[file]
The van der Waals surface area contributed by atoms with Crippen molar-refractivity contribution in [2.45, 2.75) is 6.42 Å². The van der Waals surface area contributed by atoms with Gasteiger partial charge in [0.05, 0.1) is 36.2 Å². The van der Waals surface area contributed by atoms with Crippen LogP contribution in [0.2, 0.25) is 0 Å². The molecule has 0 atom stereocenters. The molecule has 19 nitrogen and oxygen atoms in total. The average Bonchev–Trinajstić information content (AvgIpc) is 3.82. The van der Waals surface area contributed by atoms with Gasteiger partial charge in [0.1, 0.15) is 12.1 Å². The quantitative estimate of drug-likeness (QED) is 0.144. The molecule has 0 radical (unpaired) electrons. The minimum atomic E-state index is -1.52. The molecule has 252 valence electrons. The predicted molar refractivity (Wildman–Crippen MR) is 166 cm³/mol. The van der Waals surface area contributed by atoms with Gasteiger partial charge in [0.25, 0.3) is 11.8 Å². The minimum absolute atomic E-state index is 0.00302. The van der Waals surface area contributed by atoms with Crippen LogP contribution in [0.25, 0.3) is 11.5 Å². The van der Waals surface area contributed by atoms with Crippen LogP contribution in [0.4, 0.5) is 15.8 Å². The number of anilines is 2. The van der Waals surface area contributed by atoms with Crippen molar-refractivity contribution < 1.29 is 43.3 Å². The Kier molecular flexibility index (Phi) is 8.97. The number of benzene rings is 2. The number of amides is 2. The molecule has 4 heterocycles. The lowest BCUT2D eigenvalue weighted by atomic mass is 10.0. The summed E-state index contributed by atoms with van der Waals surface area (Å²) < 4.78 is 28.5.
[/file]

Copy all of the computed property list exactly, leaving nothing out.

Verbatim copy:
The van der Waals surface area contributed by atoms with Crippen molar-refractivity contribution in [2.45, 2.75) is 6.42 Å². The van der Waals surface area contributed by atoms with Gasteiger partial charge in [0.05, 0.1) is 36.2 Å². The van der Waals surface area contributed by atoms with Crippen LogP contribution in [0.2, 0.25) is 0 Å². The molecule has 0 atom stereocenters. The molecule has 19 nitrogen and oxygen atoms in total. The average Bonchev–Trinajstić information content (AvgIpc) is 3.82. The van der Waals surface area contributed by atoms with Gasteiger partial charge in [0.1, 0.15) is 12.1 Å². The quantitative estimate of drug-likeness (QED) is 0.144. The molecule has 0 radical (unpaired) electrons. The minimum atomic E-state index is -1.52. The molecule has 252 valence electrons. The predicted molar refractivity (Wildman–Crippen MR) is 166 cm³/mol. The van der Waals surface area contributed by atoms with Gasteiger partial charge in [0.25, 0.3) is 11.8 Å². The minimum absolute atomic E-state index is 0.00302. The van der Waals surface area contributed by atoms with Crippen LogP contribution in [0.25, 0.3) is 11.5 Å². The van der Waals surface area contributed by atoms with Crippen LogP contribution in [0.4, 0.5) is 15.8 Å². The number of anilines is 2. The van der Waals surface area contributed by atoms with Crippen molar-refractivity contribution < 1.29 is 43.3 Å². The Kier molecular flexibility index (Phi) is 8.97. The number of benzene rings is 2. The number of amides is 2. The molecule has 4 heterocycles. The lowest BCUT2D eigenvalue weighted by atomic mass is 10.0. The summed E-state index contributed by atoms with van der Waals surface area (Å²) < 4.78 is 28.5.